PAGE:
BIG unveils design for Västerås Travel Center with curved timber ceiling

Vasteras Travel Center render by BIG

Architecture firm BIG has updated its plans for a transport hub designed for Swedish city Västerås, which will feature a building with a dramatically sweeping roof.

BIG envisions the Västerås Travel Center as a hub that brings together all of the city’s transport infrastructure under one roof and in one continuous landscape.

Curved timber ceiling on Vasteras Travel Center by BIG
BIG’s plans include a wooden ceiling that looks like billowing sails

The building will serve as the central station for trains and buses while providing a bridge between the city centre and the nearby Lake Mälaren — areas currently divided by train tracks.

BIG first revealed a preliminary plan for the site in 2015. Key to the updated design is a more distinctive, flowing roof that extends beyond the edges of the 17,000-square-metre building to invite people in from multiple points.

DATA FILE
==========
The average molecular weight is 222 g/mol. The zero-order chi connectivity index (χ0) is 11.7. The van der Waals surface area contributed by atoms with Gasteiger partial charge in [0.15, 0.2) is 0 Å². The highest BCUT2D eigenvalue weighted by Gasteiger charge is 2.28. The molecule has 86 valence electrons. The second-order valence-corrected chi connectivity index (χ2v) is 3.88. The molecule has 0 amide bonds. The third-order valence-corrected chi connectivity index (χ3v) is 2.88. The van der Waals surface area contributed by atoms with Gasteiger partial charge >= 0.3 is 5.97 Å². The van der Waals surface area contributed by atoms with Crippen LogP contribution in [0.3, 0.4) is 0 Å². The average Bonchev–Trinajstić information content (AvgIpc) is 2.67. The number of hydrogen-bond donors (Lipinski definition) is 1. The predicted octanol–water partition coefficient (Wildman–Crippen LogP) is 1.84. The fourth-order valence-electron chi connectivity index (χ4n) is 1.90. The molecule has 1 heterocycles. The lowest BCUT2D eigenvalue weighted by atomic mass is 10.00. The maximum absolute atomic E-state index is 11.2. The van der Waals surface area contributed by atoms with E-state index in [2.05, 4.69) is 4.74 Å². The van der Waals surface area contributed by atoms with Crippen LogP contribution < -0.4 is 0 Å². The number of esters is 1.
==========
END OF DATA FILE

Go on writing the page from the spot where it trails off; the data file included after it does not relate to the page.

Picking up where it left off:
Render of Vasteras Travel Center by BIG
The design of the roof aims to invite people in

The shape is similar to a billowing sail or a sheet attached to a line at multiple points.

“It is a roof that spreads out, invites from all directions, and creates spatial contexts,” said BIG.

The billowing effect will be even more prominent inside the building. Here, a zigzag line cut in the roof will give the ceiling a draped look even though it is clad in solid, smoothly curved timber slats.

The zigzag is also an important structural element, eliminating the need for interior pillars that would obstruct people’s movement.

Render of Vasteras Travel Center by BIG
The centre is a hub for all of Västerås’ transport

The Västerås Travel Center will be wrapped in a curved, glazed facade that increases the connection between indoors and outdoors.

The hub is currently under construction in Västerås, a city just west of Stockholm that was the birthplace of multinational clothing retailer H&M.

Render of sweeping ceiling made of wooden slats
A zigzag structure in the roof eliminates the need for internal pillars

BIG’s current transport projects include work with Virgin Hyperloop, including on a centre for testing and certifying the high-speed transportation system in West Virginia.

Work also recently completed on one of its skyscrapers in New York, The Smile, which has a curved facade.

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